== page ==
Yesterday afternoon I wrote a post entitled, “A Knee-Jerk Reaction to Border’s Liquidation.” In light of yesterday’s news of Border’s demise, I have a few questions:
1) Do you have a favorite local bookstore?
2) Do you have an e-reader of any kind? If so, which one?
3) What’s your prediction on the future of books?
12 Replies to “Books Versus E-Readers”
My favorite bookstore happens to be Barnes & Noble (Yes I know they are big and evil) Nothing like sitting in the cafe consuming a good book with some good Starbucks coffee (another big evil company). In respect to the e-reader vs physical book, thought I haven’t purchased an actual e-reader, I find I much prefer reading from a paper book versus a lit screen. It seems much more relaxing and nostalgic, like some one wise is imparting some great wisdom to me.
As a used book dealer, I’m pretty invested in this type of discussion. There are really two ways to look at Borders closing. On the one hand it’s good. It’s mostly the fault of Borders and Barnes and Noble that indie sellers are facing extinction, and it’s also largely their fault (for complicated reasons) the publishers are struggling. On the other hand, it makes books less visible, gets people that much more used to a world without them.
1. Yes. The one I’m starting next year.
2. No, and I never will.
3. Publishing will never die, but it will transition eventually to being primarily electronic. You will still have niche publishers printing small runs of paper books, and you will always have a market for used books, but paper publishing will slowly go away. It’s inevitable. People have no patience, forget the importance of the search, don’t recognize what is gained by texture, smell, touch, imperfection, variety. About the only positive from this for sellers is that used prices will rise for most titles as books become more of a novelty.
I go to Barnes and Noble, used to go to Borders near my house, but won’t too much anymore. I do dabble in random used book stores if I stumble across them. I do have a nook color, but I’m not sure I want to keep it forever. I got it because I soon will fill my third 5 shelf bookshelf by myself, and I wanted it to reduce the space of books I’ll only ever read once. But I really miss having the books, so I might get rid of it. I hope to see books go on for a very long time. I think e-readers are good in some situations, but nothing can replace physical books.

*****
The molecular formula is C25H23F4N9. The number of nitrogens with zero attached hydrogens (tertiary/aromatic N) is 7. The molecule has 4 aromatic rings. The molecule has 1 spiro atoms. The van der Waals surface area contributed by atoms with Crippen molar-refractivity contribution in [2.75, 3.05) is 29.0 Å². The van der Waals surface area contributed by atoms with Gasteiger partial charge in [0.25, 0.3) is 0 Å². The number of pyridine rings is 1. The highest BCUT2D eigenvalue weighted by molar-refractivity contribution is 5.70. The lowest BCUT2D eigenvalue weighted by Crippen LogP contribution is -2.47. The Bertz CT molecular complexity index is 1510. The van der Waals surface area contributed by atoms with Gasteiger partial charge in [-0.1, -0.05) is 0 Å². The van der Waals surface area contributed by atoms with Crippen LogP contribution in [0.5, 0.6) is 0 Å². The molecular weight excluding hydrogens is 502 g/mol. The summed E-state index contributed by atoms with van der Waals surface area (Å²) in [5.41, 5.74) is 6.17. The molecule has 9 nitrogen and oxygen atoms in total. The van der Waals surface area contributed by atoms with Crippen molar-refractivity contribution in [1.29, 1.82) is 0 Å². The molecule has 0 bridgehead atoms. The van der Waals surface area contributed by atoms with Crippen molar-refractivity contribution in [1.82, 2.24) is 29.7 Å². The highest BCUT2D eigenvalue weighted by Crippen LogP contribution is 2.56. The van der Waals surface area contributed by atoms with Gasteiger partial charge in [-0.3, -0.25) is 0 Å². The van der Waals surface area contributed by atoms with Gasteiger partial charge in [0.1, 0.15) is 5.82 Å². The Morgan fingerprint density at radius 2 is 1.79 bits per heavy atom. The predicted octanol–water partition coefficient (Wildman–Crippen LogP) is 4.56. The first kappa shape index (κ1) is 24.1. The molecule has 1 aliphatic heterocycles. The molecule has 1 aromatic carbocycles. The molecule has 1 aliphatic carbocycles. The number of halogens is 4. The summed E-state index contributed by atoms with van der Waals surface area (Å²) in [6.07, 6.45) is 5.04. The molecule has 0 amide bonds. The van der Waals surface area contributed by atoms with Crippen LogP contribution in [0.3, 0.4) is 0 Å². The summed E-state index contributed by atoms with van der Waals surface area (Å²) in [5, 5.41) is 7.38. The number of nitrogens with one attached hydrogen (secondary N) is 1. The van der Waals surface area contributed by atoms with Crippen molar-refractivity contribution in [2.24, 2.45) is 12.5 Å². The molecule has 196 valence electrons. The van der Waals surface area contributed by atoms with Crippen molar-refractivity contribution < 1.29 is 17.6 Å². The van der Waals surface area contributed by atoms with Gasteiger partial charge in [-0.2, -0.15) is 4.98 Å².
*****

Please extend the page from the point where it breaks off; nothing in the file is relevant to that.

So… a few things to clear up from the comments.
most e-readers don’t have a lit screen, they use patented technology called e-ink. And it’s pretty awesome, and really easy on the eyes.
I like books. But I love my e-reader. It’s like any technology, you can let it take over, or you can let it help you. I prefer to let it help me. If I read a book I really like, I buy it. So I can fold the pages, write in it, highlight it, so one day, my daughter can find it and have a piece of me.
I go to Barnes and Noble, and I have the Nook. (The new one) and it’s awesome. especially in B&N, I can read any book they have for 2 hours for free, on my nook. It’s called “More in Store”… I also typically get a coupon for a free cookie or something when I go in there. It’s on my nook, and they scan my nook for the cookie. It’s sweet. :) I have written about this a few times on my blog. :)
My favorite bookstore is local shop near my apt. It’s located in Downtown Wilmington, DE. I prefer that over the larger bookstore chains.
I own an iPad. I use this as my e-reader. That Kindle app is my preferred app for reading.
I do not believe that paper production of books will ever cease.
1.) Yes – it’s Amazon for buying; Border’s for browsing. I don’t understand why it takes Border’s 7-10 days to get an out-of-stock book delivered to its store when I can get it delivered to my home by Amazon in 2 days.
2.) Kindle, and I love it! The device “disappears” while reading so it’s more like a “book” experience. It’s not like that with my wife’s iPad.
3.) I think there will always be a market for printed books, much like there’s a market for vinyl records. We’ll see the end of print newspapers before we see the end of published books.
Great questions Shawn. Our daughter mourned the passing of the two Borders stores in our area; they were a favorite hangout for her; she could spend hours wandering the aisles finding things our libraries don’t carry, sitting of the floor lost in manga or atlases or Nat Geo books. In the time since they’ve closed, however, we are spending more time at our library, which is probably even more valuable than access to a good bookstore.
We have one kindle in our house, it’s mine. The computers are all equipped with the kindle app and each kid reads books on my kindle when I’m not using it or on the computers.
I love the communal nature of it; I can share highlights from the book I’m reading to twitter and facebook and am often surprised by the impromptu book discussions that arise this way.